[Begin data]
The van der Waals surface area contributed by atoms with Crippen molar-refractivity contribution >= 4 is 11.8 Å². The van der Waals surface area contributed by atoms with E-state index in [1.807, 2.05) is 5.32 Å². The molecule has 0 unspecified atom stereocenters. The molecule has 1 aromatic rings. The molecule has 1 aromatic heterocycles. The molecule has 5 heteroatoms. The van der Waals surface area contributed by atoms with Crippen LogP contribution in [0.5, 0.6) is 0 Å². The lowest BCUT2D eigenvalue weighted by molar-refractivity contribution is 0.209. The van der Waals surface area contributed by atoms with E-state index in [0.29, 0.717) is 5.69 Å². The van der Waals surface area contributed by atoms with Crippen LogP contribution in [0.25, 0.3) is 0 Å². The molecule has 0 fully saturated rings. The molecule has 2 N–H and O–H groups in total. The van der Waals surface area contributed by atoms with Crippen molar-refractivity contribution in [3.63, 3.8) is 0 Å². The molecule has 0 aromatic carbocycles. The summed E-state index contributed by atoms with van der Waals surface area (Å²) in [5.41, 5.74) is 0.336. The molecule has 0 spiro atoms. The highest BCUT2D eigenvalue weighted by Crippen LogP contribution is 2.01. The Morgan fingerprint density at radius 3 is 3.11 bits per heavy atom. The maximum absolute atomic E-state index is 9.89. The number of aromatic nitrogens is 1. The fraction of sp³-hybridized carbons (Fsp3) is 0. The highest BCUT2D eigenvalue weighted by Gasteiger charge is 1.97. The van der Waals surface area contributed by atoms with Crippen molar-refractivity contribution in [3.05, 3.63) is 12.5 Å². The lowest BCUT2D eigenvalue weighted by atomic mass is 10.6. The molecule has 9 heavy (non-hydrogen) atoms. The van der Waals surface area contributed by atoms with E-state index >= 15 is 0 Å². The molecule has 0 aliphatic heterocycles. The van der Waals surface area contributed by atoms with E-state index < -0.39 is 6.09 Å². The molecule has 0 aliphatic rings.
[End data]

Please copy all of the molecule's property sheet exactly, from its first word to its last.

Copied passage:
The van der Waals surface area contributed by atoms with Crippen molar-refractivity contribution >= 4 is 11.8 Å². The van der Waals surface area contributed by atoms with E-state index in [1.807, 2.05) is 5.32 Å². The molecule has 0 unspecified atom stereocenters. The molecule has 1 aromatic rings. The molecule has 1 aromatic heterocycles. The molecule has 5 heteroatoms. The van der Waals surface area contributed by atoms with Crippen LogP contribution in [0.5, 0.6) is 0 Å². The lowest BCUT2D eigenvalue weighted by molar-refractivity contribution is 0.209. The van der Waals surface area contributed by atoms with E-state index in [0.29, 0.717) is 5.69 Å². The van der Waals surface area contributed by atoms with Crippen LogP contribution in [0.25, 0.3) is 0 Å². The molecule has 0 fully saturated rings. The molecule has 2 N–H and O–H groups in total. The van der Waals surface area contributed by atoms with Crippen molar-refractivity contribution in [3.63, 3.8) is 0 Å². The molecule has 0 aromatic carbocycles. The summed E-state index contributed by atoms with van der Waals surface area (Å²) in [5.41, 5.74) is 0.336. The molecule has 0 spiro atoms. The highest BCUT2D eigenvalue weighted by Crippen LogP contribution is 2.01. The Morgan fingerprint density at radius 3 is 3.11 bits per heavy atom. The maximum absolute atomic E-state index is 9.89. The number of aromatic nitrogens is 1. The fraction of sp³-hybridized carbons (Fsp3) is 0. The highest BCUT2D eigenvalue weighted by Gasteiger charge is 1.97. The van der Waals surface area contributed by atoms with Crippen molar-refractivity contribution in [3.05, 3.63) is 12.5 Å². The lowest BCUT2D eigenvalue weighted by atomic mass is 10.6. The molecule has 9 heavy (non-hydrogen) atoms. The van der Waals surface area contributed by atoms with E-state index >= 15 is 0 Å². The molecule has 0 aliphatic heterocycles. The van der Waals surface area contributed by atoms with E-state index < -0.39 is 6.09 Å². The molecule has 0 aliphatic rings.